Publication Date

August 2, 2011



Last Thursday we asked: “What book or author has had the longest running impact on you?”

You quickly responded with great feedback on Facebook, Twitter, and LinkedIn, providing over 50 suggestions (see them all by clicking those links). Today, we’ve pulled out just five of your book picks, but we’re always interested in hearing more. Feel free to add your thoughts in the comments, and check out our social media pages on Thursday for our next weekly question.

The Historains' Craft

    • The Historian’s Craft
      by Marc Bloch
      When Jonathan Dresner recommended this book to us on Twitter, three others quickly tweeted their support. French historian Marc Bloch’s The Historian’s Craft is an influential “meditation on the writing of history,” covering topics of historical observation, criticism, and analysis. It was unfinished at the time of his death, and completed and published posthumously. In the preface, Peter Burke explains that this book is “a personal essay rather than an academic treatise” and that “Bloch is not writing ‘exclusively, or even chiefly’ for professional historians, ‘the guild,’ but for a wide public.”

No Place of Grace

  • No Place of Grace
    By Jackson Lears
    Jill Anderson tells us that Jackson Lears’s No Place of Grace led her to majoring in history. In this book, “Lears draws on a wealth of primary sources—sermons, diaries, letters—as well as novels, poems, and essays to explore the origins of turn-of-the-century American antimodernism.”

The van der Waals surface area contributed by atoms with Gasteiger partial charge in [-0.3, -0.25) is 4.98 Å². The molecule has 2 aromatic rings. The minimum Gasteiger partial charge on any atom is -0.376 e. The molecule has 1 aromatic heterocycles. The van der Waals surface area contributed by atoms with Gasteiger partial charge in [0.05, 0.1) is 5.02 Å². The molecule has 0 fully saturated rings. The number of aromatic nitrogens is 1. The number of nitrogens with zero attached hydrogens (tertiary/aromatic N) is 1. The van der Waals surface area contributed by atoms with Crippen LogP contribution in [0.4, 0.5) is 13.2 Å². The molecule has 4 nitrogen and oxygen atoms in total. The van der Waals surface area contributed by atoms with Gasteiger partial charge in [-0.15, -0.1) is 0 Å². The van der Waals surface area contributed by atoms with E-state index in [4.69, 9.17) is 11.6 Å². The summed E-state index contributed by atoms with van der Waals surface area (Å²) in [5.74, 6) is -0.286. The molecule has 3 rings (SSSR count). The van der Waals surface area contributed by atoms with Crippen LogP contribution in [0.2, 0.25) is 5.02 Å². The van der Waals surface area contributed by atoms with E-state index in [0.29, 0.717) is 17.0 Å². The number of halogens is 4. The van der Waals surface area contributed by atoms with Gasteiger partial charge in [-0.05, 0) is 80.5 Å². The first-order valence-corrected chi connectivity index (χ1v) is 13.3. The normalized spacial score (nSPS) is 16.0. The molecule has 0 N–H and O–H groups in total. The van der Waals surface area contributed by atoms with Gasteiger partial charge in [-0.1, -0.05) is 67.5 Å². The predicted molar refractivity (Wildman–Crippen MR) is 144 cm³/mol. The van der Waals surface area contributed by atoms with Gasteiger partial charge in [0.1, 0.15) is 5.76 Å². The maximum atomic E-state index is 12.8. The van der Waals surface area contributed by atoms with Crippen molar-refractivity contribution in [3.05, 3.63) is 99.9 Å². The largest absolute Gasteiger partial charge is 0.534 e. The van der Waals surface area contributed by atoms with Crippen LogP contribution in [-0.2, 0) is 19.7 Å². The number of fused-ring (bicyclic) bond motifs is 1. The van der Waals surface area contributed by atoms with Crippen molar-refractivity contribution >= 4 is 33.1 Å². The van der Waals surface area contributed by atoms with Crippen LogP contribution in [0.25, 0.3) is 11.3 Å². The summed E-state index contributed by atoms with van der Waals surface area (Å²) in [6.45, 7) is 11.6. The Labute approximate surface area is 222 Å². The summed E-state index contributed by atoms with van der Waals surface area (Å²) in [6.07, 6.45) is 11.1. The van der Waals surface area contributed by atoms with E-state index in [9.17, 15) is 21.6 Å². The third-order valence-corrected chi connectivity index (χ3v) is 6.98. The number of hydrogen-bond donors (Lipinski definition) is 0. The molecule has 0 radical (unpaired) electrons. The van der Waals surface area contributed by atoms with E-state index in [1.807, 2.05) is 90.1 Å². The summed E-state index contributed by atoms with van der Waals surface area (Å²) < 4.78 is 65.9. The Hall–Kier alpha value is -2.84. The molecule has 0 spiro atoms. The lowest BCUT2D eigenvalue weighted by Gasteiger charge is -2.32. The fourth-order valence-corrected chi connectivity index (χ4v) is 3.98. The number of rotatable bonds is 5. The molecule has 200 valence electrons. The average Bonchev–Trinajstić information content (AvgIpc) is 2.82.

• History Matters
    History Mattersby Judith Bennett
    On Facebook Megan Springate suggested Judith Bennett’s History Matters for its impact on the field of history: “Written for everyone interested in women’s and gender history, History Matters reaffirms the importance to feminist theory and activism of long-term historical perspectives.”
  • Race and Reunion: The Civil War in American Memory
    By David Blight
    Blight’s book was recommended by Linda Frank on our Facebook wall. The Publisher’s WeeklyRace and Reunionreview explains, “This book effectively traces both the growth and development of what became, by the turn of the 20th century and the debut of The Birth of a Nation, the dominant racist representation of the Civil War. A major work of American history, this volume’s documentation of the active and exceedingly articulate voices of protest against this inaccurate and unjust imagining of history is just one of its accomplishments.”
  • Silencing the Past
    By Michel-Rolph Trouillot
    Antonio Sotomayor lamented the difficult choice of picking just one book, but in the end suggested Michel-Rolph Trouillot’s Silencing the Past. Booklist notes that “Trouillot, a widely respected scholar of Haitian history, has experienced firsthand how the recounting of historical “truth” Silencing the Pastcan be manipulated to serve the interests of a particular group in power. Nevertheless, he rejects the facile proposition that history is no more than self-justifying propaganda written by the “winners” of conflict. Rather, he suggests that we can gain a broader and more accurate view of past events by striving to listen to a broader spectrum of voices.”

This post first appeared on AHA Today.

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